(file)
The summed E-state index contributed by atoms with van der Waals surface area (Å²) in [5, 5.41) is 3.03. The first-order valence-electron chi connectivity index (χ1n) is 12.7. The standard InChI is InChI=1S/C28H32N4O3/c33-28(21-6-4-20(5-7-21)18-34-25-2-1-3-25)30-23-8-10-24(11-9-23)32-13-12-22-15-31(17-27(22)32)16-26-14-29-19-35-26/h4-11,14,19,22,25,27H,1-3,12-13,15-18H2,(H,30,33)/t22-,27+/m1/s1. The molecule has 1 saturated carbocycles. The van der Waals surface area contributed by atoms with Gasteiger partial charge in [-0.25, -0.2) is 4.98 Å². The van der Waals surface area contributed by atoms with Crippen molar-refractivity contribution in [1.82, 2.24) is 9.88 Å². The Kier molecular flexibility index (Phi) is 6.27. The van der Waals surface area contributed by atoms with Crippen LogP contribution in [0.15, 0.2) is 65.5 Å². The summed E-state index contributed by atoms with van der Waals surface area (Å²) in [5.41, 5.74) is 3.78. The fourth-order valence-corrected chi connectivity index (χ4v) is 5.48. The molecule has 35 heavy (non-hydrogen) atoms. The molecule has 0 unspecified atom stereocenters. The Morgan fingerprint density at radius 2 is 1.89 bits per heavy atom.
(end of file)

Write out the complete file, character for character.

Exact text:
The summed E-state index contributed by atoms with van der Waals surface area (Å²) in [5, 5.41) is 3.03. The first-order valence-electron chi connectivity index (χ1n) is 12.7. The standard InChI is InChI=1S/C28H32N4O3/c33-28(21-6-4-20(5-7-21)18-34-25-2-1-3-25)30-23-8-10-24(11-9-23)32-13-12-22-15-31(17-27(22)32)16-26-14-29-19-35-26/h4-11,14,19,22,25,27H,1-3,12-13,15-18H2,(H,30,33)/t22-,27+/m1/s1. The molecule has 1 saturated carbocycles. The van der Waals surface area contributed by atoms with Gasteiger partial charge in [-0.25, -0.2) is 4.98 Å². The van der Waals surface area contributed by atoms with Crippen molar-refractivity contribution in [1.82, 2.24) is 9.88 Å². The Kier molecular flexibility index (Phi) is 6.27. The van der Waals surface area contributed by atoms with Crippen LogP contribution in [0.15, 0.2) is 65.5 Å². The summed E-state index contributed by atoms with van der Waals surface area (Å²) in [5.41, 5.74) is 3.78. The fourth-order valence-corrected chi connectivity index (χ4v) is 5.48. The molecule has 35 heavy (non-hydrogen) atoms. The molecule has 0 unspecified atom stereocenters. The Morgan fingerprint density at radius 2 is 1.89 bits per heavy atom.